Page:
Words are powerful, especially this one. Resurgam, is a Latin word that means; ‘I shall rise again’. I had two recent examples, actually reminders of resurgam. First, with Project Cohort. Their mission and focus is: A Community of Veterans Helping Veterans through therapeutic adventure, camaraderie and service. While attending peer training for Project Cohort at Texas State University and Bastrop State Park, I had the honor of spending several days with veterans who, as expected, endured disturbing events during their military service, finding themselves in some very dark, scary places after their tours of duty. Returning home brought forth unique and troubling issues. Many, if not most of their problems resulted from separation, no longer being part of a group with a defined, definite purpose. The only way to dig out of that despair and depression was to open themselves up, to get back into life. They found that in Project Cohort. Veterans were a part of something again, recognizing their strengths, re-engaging, first with fellow vets and then with others. They also found ways to serve. As they adventure together they have opportunities to connect, heal and eventually grow – They shall rise again.
Also, this month, I had an opportunity to spend a day with Lane Edwards as I took him to his adaptive therapies. On April 17, 2014 a freak accident caused a C 4 spinal cord injury. When I first saw him after his injury, he could not breathe and talk at the same time. He was immobile with little thought of returning to a full and meaningful life. That was 2 years ago. Thankfully, he was surrounded by people who saw things differently. They didn’t allow him to say, ‘no’ or ‘can’t’. Lane told me that it has been a matter of luck and really hard work – today, I saw him stand and walk. His adaptive therapist, Brian and his Aunt Sally are two people who don’t say ‘no’ or ‘can’t’, pushing him past perceived limitations. His very rigorous 2 hour work out included weight training/strengthening, standing and walking. Although still in a wheelchair, he continues to improve and will return to school this semester. His professional goal and plan is to teach high school American History. He shall rise again.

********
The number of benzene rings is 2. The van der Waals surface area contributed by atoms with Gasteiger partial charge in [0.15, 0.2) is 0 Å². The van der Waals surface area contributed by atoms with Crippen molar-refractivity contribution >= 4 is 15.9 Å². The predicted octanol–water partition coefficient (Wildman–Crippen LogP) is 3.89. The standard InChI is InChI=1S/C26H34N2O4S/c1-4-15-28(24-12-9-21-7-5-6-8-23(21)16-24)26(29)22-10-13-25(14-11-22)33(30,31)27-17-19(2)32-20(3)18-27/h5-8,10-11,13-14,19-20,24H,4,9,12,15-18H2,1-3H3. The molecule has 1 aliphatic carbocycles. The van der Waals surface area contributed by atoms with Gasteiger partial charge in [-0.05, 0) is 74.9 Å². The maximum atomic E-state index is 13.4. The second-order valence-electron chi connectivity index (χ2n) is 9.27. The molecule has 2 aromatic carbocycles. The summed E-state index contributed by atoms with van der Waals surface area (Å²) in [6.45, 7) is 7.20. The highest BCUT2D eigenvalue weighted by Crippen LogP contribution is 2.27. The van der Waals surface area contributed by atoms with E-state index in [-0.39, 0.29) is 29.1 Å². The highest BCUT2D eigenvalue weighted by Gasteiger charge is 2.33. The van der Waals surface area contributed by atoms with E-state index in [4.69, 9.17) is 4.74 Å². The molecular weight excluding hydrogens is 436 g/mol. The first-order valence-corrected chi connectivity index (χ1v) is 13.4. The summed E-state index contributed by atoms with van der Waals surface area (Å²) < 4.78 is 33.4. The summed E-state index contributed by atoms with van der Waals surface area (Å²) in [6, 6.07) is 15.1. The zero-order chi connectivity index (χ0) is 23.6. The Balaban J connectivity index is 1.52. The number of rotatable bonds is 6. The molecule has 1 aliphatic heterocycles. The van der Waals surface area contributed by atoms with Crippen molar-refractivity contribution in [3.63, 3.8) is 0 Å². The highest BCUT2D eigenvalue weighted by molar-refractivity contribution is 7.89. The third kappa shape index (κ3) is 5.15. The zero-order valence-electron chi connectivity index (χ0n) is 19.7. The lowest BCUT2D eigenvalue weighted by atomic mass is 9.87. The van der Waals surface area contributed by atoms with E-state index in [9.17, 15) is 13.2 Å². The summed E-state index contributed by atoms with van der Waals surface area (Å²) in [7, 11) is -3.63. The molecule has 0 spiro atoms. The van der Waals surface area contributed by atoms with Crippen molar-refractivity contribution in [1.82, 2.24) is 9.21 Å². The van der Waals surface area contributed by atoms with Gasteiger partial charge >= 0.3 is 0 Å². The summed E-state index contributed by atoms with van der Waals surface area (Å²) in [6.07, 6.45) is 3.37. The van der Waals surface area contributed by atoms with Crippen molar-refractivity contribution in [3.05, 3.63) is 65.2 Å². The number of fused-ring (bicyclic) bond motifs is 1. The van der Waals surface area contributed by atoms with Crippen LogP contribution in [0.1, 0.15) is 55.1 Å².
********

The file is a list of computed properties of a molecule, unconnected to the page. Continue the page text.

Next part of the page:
At our final training meeting for Project Cohort, we sat in a circle committing and sharing our plan to keep this program of healing and service moving forward. I shared that although I did not experience war, I know what it is to hurt and feel separated from life. I understand the confusion, despair and loneliness. So, no matter what trauma one goes through, there is an appreciation and understanding of the problems but also the opportunity to choose life – to rise.
This is Metahab’s meaning and platform. Individuals endure and move through some unbelievable trials and tribulations but eventually, they dig deep, finding personal power, courage and a fierce determination to move forward – and they do so in the most amazing manner. How they accomplish this, at times, is an enigma. But when survivors make the choice to move forward they do not stop until they metahabilitate: until they rise – again.